If your vehicle is even remotely recent, it probably has an anti-lock braking system (ABS).
Professional drivers have differing opinions on ABSs, to the point that very few sports cars feature these systems. And yet, they play an essential role in our everyday driving. So how exactly do they work?
In case of emergency, most people tend to press the brake pedal really hard. Back in the day, with assisted braking, this could literally cause the wheels to lock. And once that happened, it became impossible to change the vehicle’s direction. In other words, you ran the risk of ploughing straight into whatever you were trying to avoid.
Anti-lock brakes detect when one or more wheels are locked by the driver. Then, using a sophisticated pump, the system alternates very quickly between full braking and releasing, allowing the driver to correct the vehicle’s trajectory while continuing to brake.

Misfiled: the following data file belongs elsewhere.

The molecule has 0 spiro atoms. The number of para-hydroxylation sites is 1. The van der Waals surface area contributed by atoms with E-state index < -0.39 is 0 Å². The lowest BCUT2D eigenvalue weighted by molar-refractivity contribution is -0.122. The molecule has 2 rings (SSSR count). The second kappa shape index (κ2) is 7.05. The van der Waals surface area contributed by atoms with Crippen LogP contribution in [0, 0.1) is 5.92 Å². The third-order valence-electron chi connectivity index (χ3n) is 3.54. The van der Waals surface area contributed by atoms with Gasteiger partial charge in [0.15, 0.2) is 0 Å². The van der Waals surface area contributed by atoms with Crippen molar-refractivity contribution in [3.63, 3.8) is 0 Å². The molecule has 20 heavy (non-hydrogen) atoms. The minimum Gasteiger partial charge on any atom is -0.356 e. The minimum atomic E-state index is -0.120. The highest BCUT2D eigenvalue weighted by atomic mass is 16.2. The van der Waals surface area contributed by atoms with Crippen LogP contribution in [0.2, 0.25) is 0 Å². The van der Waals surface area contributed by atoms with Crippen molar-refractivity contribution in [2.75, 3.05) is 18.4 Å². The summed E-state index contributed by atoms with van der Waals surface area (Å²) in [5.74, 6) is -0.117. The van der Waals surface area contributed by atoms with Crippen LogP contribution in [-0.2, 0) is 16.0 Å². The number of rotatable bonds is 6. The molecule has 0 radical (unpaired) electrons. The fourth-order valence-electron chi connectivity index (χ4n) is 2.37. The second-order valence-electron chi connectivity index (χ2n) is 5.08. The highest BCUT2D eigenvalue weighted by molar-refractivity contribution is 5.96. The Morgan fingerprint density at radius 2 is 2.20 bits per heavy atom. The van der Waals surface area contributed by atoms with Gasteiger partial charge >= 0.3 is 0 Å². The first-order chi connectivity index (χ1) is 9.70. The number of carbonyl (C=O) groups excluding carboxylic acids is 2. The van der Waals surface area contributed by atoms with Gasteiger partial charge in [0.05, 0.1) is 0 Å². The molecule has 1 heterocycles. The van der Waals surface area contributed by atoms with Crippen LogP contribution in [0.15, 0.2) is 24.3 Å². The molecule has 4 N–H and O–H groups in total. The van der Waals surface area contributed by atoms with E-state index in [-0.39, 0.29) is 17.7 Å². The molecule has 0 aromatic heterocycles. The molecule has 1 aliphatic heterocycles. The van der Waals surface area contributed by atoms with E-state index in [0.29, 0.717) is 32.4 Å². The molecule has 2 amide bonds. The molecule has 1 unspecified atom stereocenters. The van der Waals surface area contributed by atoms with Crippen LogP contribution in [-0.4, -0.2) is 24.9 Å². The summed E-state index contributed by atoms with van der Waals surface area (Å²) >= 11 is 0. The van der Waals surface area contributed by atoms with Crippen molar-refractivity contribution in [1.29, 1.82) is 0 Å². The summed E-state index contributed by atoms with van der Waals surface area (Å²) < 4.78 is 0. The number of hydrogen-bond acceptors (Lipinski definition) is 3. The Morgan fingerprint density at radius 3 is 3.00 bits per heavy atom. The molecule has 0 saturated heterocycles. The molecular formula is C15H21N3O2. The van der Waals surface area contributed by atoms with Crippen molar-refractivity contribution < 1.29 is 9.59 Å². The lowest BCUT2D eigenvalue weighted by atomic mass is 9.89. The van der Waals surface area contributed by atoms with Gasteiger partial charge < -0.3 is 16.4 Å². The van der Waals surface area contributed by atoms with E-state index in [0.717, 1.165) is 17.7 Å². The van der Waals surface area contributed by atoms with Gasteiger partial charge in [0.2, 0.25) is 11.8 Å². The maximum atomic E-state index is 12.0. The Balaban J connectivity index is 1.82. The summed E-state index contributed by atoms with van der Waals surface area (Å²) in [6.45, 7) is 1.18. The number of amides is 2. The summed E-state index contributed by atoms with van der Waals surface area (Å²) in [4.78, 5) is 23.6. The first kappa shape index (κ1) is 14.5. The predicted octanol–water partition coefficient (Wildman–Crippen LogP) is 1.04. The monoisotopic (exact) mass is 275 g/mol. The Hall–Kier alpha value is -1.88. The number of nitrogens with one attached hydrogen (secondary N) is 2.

When regular cars are driving in a straight line, ABS brakes can also reduce braking distances compared to what they would be with locked wheels.
But how well does this technology work in winter? On snow and ice, traction is so poor that wheels are locked as soon as you tap the brake pedal, as there is no asphalt exerting force on the rubber.
It’s actually an interesting debate. Some people are convinced that ABS systems are very useful in snowy conditions because they allow drivers to control the vehicle’s trajectory. But even then, the snow that accumulates in front of the locked wheels also helps stop the car.
At the end of the day, the way ABS brakes behave depends on how the manufacturer has configured them. Unfortunately, there’s no cut-and-dried answer to the initial question.